29 February 2012

Gooseberry fool

I forgot to put my notebook in my bag this past weekend. This almost never happens. It's ironic because I've been carrying around 'The Golden Notebook' by Doris Lessing for the last week or so - a dense novel about a woman named Anna who writes in different coloured notebooks for different aspects of her life and fears she is going mad. My notebook at present is jungle-coloured and was a Secret Santa gift this Christmas just gone. But I didn't have it with me at the weekend.

So when I wanted to scribble things down, I had to use what was at hand. Which happened to be a green postcard I picked up in the Poetry Library a few weeks ago that has been floating around in my bag ever since. It has a poem on the front called Gooseberries by Edwin Morgan.

what I love about Hank
is his string vest
what I hate about the twins
is their three gloves
what I love about Mabel
is her teeter
what I hate about gooseberries
is their look, feel, smell and taste

My father has a similar view of this particular hairy berry. And he happened to be down In London, along with my mother, at the weekend. This meant that we 'did culture'. Therefore I have interesting things written down at angles in black ballpoint on the back of the postcard.

'The cannibalistic nature of the golden orb-weaver makes it impractical to farm them'. Well, farming cannibalistic spiders would be a bit of a nightmare. This rather poetic phrase is in regard to the bright yellow cape and shawl we saw at the V&A, made from the silk of more than a million spiders. Eighty people in the highlands of  Madagascar collected, harnessed and released wild spiders every day for seven years to produce enough silk. Part of the display was a vast watercolour sketch of the design for the cape surrounded by swirls of hand-written spider-poems and spider-texts that inspired it. I would love to swish that cape...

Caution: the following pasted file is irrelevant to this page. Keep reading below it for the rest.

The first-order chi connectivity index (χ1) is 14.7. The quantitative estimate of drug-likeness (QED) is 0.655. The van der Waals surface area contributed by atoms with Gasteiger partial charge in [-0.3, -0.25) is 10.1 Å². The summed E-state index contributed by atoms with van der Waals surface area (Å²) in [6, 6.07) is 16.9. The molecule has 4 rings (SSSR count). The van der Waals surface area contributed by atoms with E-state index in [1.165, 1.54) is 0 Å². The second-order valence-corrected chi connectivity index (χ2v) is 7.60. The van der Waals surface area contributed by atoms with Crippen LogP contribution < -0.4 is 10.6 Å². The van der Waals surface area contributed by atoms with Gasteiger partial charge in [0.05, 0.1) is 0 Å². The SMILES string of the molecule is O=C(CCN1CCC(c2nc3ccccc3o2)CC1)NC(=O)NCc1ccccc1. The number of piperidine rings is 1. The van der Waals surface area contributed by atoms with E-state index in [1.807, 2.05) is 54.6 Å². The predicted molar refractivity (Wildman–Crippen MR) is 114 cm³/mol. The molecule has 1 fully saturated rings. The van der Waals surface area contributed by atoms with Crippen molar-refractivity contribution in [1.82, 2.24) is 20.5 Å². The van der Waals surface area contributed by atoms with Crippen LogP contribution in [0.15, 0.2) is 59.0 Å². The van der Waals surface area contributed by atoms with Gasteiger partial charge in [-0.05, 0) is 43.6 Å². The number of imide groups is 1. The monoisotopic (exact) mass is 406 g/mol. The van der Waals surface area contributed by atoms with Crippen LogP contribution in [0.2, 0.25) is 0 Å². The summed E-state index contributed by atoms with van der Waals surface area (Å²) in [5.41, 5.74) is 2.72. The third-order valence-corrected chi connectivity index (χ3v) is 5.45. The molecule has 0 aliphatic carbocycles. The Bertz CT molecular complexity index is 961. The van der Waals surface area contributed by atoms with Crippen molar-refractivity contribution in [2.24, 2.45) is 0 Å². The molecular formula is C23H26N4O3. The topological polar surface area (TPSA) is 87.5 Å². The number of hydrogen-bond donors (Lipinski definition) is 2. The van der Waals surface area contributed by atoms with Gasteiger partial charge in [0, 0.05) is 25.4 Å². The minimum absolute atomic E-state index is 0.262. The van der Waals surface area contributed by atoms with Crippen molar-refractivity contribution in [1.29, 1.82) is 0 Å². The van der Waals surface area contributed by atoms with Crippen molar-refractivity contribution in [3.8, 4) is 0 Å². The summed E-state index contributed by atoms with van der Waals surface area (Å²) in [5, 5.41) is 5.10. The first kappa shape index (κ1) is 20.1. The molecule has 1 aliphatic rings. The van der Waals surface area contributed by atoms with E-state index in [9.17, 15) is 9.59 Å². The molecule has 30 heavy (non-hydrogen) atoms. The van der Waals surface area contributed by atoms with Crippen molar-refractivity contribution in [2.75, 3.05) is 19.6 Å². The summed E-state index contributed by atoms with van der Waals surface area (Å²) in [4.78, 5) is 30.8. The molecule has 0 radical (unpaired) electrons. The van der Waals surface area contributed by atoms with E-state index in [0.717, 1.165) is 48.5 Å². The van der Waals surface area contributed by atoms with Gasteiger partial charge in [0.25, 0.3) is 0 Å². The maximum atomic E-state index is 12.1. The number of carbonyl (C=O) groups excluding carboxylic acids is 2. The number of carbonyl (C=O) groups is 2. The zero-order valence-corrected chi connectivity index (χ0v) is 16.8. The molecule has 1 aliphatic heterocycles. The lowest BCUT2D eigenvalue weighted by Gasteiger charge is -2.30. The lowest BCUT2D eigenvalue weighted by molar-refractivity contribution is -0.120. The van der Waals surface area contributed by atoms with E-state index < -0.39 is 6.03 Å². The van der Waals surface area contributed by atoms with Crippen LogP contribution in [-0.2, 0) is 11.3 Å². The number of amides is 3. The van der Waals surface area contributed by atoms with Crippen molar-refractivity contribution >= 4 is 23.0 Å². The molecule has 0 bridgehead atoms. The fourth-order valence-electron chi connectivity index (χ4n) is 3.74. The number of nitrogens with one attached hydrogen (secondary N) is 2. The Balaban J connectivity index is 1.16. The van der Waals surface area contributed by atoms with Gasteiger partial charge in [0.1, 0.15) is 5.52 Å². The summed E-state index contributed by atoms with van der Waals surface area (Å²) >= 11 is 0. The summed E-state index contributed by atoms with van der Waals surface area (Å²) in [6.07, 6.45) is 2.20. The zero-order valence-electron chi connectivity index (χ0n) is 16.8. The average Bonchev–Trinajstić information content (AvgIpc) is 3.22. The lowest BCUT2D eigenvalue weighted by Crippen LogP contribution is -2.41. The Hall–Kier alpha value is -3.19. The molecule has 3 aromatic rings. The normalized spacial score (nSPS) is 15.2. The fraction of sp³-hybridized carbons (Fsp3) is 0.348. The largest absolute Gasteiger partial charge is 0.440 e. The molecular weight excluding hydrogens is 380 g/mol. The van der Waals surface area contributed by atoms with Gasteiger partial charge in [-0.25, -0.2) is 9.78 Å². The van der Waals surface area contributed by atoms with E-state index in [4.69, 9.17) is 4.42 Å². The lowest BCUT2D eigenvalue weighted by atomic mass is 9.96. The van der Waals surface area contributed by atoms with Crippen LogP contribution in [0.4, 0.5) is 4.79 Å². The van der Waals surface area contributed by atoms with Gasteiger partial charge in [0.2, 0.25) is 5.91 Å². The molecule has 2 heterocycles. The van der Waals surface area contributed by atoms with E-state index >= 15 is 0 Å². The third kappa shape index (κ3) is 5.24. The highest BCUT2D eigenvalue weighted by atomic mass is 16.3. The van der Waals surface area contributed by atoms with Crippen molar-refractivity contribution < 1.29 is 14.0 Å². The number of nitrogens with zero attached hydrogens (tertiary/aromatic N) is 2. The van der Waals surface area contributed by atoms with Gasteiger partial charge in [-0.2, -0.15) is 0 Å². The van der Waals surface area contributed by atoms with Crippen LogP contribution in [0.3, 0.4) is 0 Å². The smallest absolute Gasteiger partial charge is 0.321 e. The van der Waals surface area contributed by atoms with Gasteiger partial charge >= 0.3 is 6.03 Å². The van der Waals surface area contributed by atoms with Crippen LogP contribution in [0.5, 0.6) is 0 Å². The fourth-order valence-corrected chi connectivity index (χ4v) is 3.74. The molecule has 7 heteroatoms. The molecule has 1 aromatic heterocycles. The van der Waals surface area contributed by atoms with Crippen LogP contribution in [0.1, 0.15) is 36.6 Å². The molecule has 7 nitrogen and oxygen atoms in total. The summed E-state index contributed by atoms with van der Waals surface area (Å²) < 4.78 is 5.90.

'This Living Hand (after Keats)'. In one of the corridors of the V&A was a display case that held a simple round medal bearing the words 'this living hand' in beautiful calligraphy. The paint used for these words is touch sensitive - it will fade or grow bolder when handled. A perfect pairing of object and poem.

'Picasso dined with the widowed Lady Keynes in 1950. He asked if she still danced. She said yes, and they danced together on the pavement of Gordon Square'. We went to the Picasso exhibition at Tate Britain, and my favourite part was the Ballet Russes room, with all the sketches of dancers, set designs and vivid ideas for costumes. Picasso created amazing visuals for 'Parade'. I had a bit of an obsession with Diaghilev a while back (still do). I watched documentaries, and read the 'The Bloomsbury Ballerina' by Judith Mackrell - a biography of the Ballet Russes dancer Lydia Lopokova who married Maynard Keynes and lived round the corner from the centre of my London world when I first moved here. Picasso drew her portrait. And, evidently, danced with her on ground that I have frequently skipped over.

'He draws noses like mine'. Large and sloping, one continuous line from top of forehead to tip of nose. Some may call these noses Roman, but I'm going to refer to my facial blight as a Picasso nose from now on.

'Coded portraits of lovers'. Picasso had a much younger mistress by the name of Marie-Thérèse Walker and she became his muse, brightly-coloured and made of curves. He painted her as though she was looking straight out of the paintings whilst also having one side of her heart-shaped face kissing the other, like a secret lover entering her portrait. The accents of her name face each other similarly. I love that the child she had with Picasso was named Maria de la Concepción. Marie-Thérèse hanged herself four years after Picasso's death, yet she was never a model for any of his weeping women portraits. She was always light and bright and happy in his pictures.

'Constable - I have done a good deal of skying'. We had to dash up to the Romantics exhibition. It's a pre-requisite when visiting Tate Britain. I admire Constable for using sky as a verb. Cloud-gazing is for romantics, and he does a pretty good job of pinning them down in paint.

Austen may have created rich novelistic worlds on a little bit of ivory two inches wide, but I think I got quite a lot onto the back of a gooseberry.

15 February 2012

'Find a rhyme and dip my pen in cocoa'